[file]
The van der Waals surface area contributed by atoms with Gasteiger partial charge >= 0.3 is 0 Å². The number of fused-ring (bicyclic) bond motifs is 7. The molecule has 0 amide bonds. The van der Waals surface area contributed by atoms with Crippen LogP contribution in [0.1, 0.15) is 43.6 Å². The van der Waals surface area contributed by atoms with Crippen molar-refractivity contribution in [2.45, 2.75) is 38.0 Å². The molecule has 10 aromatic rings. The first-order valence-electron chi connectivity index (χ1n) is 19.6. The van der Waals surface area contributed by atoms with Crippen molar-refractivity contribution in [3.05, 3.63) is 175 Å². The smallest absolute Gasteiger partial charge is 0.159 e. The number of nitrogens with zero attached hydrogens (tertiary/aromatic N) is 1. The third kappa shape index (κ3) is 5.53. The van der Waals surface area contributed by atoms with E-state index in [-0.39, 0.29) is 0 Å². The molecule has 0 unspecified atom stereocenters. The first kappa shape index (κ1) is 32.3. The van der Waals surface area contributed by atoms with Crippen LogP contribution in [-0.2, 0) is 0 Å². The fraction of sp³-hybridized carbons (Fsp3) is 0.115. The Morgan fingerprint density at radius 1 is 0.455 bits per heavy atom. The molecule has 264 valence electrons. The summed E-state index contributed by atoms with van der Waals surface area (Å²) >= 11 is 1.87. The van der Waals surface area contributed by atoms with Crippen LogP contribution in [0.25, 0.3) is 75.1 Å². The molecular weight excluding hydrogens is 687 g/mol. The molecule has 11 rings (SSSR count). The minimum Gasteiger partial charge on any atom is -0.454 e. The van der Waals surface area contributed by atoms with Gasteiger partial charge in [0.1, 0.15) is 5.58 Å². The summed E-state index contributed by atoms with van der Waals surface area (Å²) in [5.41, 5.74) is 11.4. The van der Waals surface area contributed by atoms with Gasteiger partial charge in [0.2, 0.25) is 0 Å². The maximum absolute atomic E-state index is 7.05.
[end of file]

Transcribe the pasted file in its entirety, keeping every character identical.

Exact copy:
The van der Waals surface area contributed by atoms with Gasteiger partial charge >= 0.3 is 0 Å². The number of fused-ring (bicyclic) bond motifs is 7. The molecule has 0 amide bonds. The van der Waals surface area contributed by atoms with Crippen LogP contribution in [0.1, 0.15) is 43.6 Å². The van der Waals surface area contributed by atoms with Crippen molar-refractivity contribution in [2.45, 2.75) is 38.0 Å². The molecule has 10 aromatic rings. The first-order valence-electron chi connectivity index (χ1n) is 19.6. The van der Waals surface area contributed by atoms with Crippen molar-refractivity contribution in [3.05, 3.63) is 175 Å². The smallest absolute Gasteiger partial charge is 0.159 e. The number of nitrogens with zero attached hydrogens (tertiary/aromatic N) is 1. The third kappa shape index (κ3) is 5.53. The van der Waals surface area contributed by atoms with E-state index in [-0.39, 0.29) is 0 Å². The molecule has 0 unspecified atom stereocenters. The first kappa shape index (κ1) is 32.3. The van der Waals surface area contributed by atoms with Crippen LogP contribution in [-0.2, 0) is 0 Å². The fraction of sp³-hybridized carbons (Fsp3) is 0.115. The Morgan fingerprint density at radius 1 is 0.455 bits per heavy atom. The molecule has 264 valence electrons. The summed E-state index contributed by atoms with van der Waals surface area (Å²) >= 11 is 1.87. The van der Waals surface area contributed by atoms with Crippen LogP contribution in [0.25, 0.3) is 75.1 Å². The molecular weight excluding hydrogens is 687 g/mol. The molecule has 11 rings (SSSR count). The minimum Gasteiger partial charge on any atom is -0.454 e. The van der Waals surface area contributed by atoms with Gasteiger partial charge in [0.1, 0.15) is 5.58 Å². The summed E-state index contributed by atoms with van der Waals surface area (Å²) in [5.41, 5.74) is 11.4. The van der Waals surface area contributed by atoms with Gasteiger partial charge in [0.2, 0.25) is 0 Å². The maximum absolute atomic E-state index is 7.05.